POINT OF VIEW
POINT OF VIEW AND SEXUAL TRAUMA
The narrative voice is the point of view, the way in which the reader will hear and experience the story. The first person point of view invites the reader to see the story through the author’s perspective. The narrative voice is a reflection of the writer’s personality, a reflection of who they are. The writer displays their voice in the way they tell their story, the words they use, the aspects they highlight, the feelings they describe. Through the writer’s voice, readers can experience an event in a unique way.
Sexual trauma often requires us to dissociate from parts of ourselves. The frightened parts that lived through the trauma are cut off and hidden away. It's as if our souls have been shattered into dozens of pieces. We may personally reject the traumatized parts of ourselves, creating chronic self-loathing and harsh, negative self-talk. Each of the abandoned parts of ourselves carry specific stories, pain, and roles to play.
Storytelling becomes a way to bridge the gaps between our warring selves. We collect all the uncovered pieces of our personality and figure out where they intersect. Writing reunites them into a whole and realistic version of ourselves: first, by having those different perspectives interact together through the third person point of view, and eventually, merging them into one solid and confident first-person point of view.
WRITING WITH PARTS OF OURSELVES
Each of us is made of parts, different aspects of ourselves that work together to make our beautiful whole self. We identify ourselves in many ways: the relationships we have, the places we live, our jobs, our hobbies, our experiences, and so on. We may also have parts related to the past: our small child, our teenager, our young adult. Some of our parts may get along well and other parts of ourselves may be at war with each other. Learning to navigate the parts within us allows us to understand ourselves as complex and wondrous human beings.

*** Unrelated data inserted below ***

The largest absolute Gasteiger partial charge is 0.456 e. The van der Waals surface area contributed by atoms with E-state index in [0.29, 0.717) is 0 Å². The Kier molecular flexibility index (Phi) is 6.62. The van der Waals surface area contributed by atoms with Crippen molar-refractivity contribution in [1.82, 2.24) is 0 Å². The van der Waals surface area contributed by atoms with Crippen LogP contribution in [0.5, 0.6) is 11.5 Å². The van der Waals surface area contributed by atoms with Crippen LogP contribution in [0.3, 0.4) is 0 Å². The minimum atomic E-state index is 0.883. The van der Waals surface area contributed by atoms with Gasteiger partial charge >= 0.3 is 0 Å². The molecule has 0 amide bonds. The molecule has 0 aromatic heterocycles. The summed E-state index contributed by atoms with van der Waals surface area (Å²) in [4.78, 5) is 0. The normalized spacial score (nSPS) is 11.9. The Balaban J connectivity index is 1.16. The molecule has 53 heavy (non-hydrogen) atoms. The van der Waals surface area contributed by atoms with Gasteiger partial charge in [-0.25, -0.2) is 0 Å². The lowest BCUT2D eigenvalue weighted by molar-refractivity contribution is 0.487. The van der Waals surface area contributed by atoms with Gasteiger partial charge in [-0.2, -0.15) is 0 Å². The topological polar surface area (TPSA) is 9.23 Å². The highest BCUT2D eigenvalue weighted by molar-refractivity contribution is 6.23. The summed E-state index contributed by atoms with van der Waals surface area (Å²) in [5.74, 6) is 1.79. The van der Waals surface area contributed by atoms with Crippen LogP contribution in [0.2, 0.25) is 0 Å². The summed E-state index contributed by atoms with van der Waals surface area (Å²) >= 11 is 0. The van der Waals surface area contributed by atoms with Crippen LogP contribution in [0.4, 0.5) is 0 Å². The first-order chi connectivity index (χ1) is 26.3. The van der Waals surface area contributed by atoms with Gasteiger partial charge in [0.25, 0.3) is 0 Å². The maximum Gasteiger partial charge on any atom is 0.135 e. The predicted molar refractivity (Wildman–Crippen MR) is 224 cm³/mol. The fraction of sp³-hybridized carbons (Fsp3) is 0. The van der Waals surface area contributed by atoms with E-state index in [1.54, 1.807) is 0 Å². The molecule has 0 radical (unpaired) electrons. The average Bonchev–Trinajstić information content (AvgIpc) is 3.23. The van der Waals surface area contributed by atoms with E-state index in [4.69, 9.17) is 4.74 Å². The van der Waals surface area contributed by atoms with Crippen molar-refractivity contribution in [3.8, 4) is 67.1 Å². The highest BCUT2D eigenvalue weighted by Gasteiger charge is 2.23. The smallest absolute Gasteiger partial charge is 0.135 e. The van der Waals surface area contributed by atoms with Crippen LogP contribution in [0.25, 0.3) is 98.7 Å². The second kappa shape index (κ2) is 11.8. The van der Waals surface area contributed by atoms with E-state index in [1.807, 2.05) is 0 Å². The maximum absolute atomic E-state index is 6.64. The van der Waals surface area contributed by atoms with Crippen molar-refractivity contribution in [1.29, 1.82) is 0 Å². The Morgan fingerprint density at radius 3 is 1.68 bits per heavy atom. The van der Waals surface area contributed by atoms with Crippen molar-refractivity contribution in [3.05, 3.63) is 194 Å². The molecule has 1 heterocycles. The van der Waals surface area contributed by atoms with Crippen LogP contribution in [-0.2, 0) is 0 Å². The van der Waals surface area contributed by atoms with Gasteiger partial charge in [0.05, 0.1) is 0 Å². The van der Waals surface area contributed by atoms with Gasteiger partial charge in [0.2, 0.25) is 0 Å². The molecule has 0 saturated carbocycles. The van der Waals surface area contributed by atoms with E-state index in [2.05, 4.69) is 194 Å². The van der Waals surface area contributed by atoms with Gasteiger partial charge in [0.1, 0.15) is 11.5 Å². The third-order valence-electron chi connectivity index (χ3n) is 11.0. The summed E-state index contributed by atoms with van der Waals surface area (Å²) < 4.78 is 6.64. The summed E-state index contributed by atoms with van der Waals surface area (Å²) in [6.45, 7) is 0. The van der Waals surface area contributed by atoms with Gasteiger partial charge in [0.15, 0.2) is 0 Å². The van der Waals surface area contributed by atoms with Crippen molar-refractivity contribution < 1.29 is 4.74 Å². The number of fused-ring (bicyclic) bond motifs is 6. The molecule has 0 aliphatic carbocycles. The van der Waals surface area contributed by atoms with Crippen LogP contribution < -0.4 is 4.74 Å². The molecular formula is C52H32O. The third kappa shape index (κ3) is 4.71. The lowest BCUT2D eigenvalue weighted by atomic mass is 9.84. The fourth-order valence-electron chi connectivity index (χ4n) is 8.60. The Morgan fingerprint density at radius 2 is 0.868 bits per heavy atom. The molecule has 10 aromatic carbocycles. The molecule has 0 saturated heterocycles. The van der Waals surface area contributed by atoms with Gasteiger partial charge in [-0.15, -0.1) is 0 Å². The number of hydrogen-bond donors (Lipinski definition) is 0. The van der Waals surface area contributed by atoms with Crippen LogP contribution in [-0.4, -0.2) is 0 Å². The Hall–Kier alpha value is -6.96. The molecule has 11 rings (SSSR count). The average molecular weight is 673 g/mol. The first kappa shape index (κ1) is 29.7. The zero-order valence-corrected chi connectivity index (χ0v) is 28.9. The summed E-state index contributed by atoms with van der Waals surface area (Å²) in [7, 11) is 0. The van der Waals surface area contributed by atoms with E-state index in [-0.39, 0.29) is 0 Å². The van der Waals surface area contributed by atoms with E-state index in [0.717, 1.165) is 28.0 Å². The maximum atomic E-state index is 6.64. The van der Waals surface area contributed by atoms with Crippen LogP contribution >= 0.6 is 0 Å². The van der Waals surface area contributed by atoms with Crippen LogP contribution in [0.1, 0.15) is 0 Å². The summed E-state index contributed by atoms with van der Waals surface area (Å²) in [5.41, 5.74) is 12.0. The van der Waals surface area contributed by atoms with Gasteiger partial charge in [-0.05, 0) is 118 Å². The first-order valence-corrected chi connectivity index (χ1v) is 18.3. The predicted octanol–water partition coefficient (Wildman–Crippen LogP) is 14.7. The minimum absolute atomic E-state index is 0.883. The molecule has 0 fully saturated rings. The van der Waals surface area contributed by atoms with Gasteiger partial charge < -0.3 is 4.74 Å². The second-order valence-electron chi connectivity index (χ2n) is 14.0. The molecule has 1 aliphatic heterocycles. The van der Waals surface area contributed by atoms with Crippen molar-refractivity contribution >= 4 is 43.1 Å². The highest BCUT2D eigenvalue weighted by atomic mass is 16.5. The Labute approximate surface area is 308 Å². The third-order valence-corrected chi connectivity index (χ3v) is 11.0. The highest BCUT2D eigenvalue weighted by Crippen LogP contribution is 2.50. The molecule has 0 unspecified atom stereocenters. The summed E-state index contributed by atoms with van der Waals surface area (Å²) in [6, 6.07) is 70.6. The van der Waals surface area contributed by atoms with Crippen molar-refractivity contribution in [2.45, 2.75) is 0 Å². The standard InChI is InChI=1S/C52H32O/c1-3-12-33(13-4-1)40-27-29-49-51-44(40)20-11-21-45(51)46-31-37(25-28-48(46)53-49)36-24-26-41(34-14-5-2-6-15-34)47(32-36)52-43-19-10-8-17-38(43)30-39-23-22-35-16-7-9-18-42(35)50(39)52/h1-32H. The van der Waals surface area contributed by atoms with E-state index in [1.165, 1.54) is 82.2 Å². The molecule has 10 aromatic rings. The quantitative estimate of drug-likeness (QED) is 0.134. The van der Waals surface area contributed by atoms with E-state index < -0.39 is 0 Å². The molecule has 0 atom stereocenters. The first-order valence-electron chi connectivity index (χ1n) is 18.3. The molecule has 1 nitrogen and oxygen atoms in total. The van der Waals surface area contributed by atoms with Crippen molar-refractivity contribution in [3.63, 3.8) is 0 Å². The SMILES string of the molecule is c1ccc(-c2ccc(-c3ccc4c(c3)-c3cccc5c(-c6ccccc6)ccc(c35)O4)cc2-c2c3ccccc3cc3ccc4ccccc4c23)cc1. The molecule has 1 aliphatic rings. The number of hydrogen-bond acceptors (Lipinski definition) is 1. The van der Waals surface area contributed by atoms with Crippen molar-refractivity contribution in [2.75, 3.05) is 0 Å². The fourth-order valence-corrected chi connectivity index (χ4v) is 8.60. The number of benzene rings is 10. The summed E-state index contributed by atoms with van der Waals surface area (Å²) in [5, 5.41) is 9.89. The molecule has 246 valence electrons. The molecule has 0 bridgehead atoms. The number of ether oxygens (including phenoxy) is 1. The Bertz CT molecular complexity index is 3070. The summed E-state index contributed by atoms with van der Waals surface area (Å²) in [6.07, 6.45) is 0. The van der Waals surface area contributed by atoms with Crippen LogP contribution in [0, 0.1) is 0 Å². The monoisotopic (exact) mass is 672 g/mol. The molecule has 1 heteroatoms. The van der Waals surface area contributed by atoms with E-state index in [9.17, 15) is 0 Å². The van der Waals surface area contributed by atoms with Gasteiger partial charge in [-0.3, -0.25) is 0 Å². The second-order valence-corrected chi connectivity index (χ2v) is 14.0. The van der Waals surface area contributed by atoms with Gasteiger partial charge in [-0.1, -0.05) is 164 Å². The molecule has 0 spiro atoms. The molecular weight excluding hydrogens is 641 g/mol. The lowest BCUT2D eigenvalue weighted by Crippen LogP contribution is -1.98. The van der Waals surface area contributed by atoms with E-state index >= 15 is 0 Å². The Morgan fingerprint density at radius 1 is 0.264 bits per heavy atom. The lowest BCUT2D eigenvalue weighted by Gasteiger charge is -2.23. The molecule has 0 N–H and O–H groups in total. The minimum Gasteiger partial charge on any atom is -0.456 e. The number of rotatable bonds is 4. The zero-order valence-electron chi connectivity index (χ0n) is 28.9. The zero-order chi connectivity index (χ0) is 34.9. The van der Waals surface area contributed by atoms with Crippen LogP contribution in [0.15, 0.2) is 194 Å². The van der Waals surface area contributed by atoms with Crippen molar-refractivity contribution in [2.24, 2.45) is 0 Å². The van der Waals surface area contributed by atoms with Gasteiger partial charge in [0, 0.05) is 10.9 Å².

In The Body Keeps The Score, it states, "How well we get along with ourselves depends largely on our internal leadership skills - how well we listen to our different parts, make sure they feel taken care of, and keep them from sabotaging one another. Parts often come across as absolutes when in fact they represent only one element in a complex constellation of thought, emotions, and sensations."
van der Kolk, B. A. (2015). The body keeps the score: brain, mind and body in the healing of trauma. New York: Penguin Books.
DIALOGUE WITH PARTS
1. Make a list of self-adjectives or identities you identify with. For example: parent, writer, daughter, outdoor enthusiast, introvert.
2. Make a second list of ages or time frames that have had a significant impact on you. For example: when I was six, when I started puberty, when I started college, when my baby was born, and so on.
3. Look over your list and choose two parts. Write a short description of each part.
4. Dialogue is a powerful way to develop characters. Consider what these different parts of you needed to hear from a loving and trusted person, and what they needed to say to a loving and trusted person. How can your different parts speak to each other that would create healing? Write a dialogue between the two parts you have chosen or have one of the parts write a letter to the other part.